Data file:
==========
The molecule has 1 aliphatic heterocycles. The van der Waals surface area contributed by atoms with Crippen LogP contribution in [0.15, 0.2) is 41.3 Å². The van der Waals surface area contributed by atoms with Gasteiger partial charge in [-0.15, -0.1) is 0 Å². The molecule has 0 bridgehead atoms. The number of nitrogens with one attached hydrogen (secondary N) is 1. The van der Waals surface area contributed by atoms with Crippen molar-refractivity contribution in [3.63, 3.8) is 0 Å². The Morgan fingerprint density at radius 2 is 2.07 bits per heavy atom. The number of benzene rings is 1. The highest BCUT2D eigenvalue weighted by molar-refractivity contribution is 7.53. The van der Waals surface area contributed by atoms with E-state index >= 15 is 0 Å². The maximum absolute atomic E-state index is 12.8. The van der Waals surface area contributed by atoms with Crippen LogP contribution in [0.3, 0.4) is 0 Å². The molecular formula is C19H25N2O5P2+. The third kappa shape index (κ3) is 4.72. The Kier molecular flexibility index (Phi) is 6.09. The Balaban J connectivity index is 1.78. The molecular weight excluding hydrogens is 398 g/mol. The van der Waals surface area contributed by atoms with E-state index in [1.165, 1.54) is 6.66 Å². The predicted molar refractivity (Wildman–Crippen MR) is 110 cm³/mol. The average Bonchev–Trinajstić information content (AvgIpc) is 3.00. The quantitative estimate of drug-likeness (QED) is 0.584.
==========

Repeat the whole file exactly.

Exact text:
The molecule has 1 aliphatic heterocycles. The van der Waals surface area contributed by atoms with Crippen LogP contribution in [0.15, 0.2) is 41.3 Å². The van der Waals surface area contributed by atoms with Gasteiger partial charge in [-0.15, -0.1) is 0 Å². The molecule has 0 bridgehead atoms. The number of nitrogens with one attached hydrogen (secondary N) is 1. The van der Waals surface area contributed by atoms with Crippen molar-refractivity contribution in [3.63, 3.8) is 0 Å². The Morgan fingerprint density at radius 2 is 2.07 bits per heavy atom. The number of benzene rings is 1. The highest BCUT2D eigenvalue weighted by molar-refractivity contribution is 7.53. The van der Waals surface area contributed by atoms with E-state index >= 15 is 0 Å². The maximum absolute atomic E-state index is 12.8. The van der Waals surface area contributed by atoms with Crippen LogP contribution in [0.3, 0.4) is 0 Å². The molecular formula is C19H25N2O5P2+. The third kappa shape index (κ3) is 4.72. The Kier molecular flexibility index (Phi) is 6.09. The Balaban J connectivity index is 1.78. The molecular weight excluding hydrogens is 398 g/mol. The van der Waals surface area contributed by atoms with E-state index in [1.165, 1.54) is 6.66 Å². The predicted molar refractivity (Wildman–Crippen MR) is 110 cm³/mol. The average Bonchev–Trinajstić information content (AvgIpc) is 3.00. The quantitative estimate of drug-likeness (QED) is 0.584.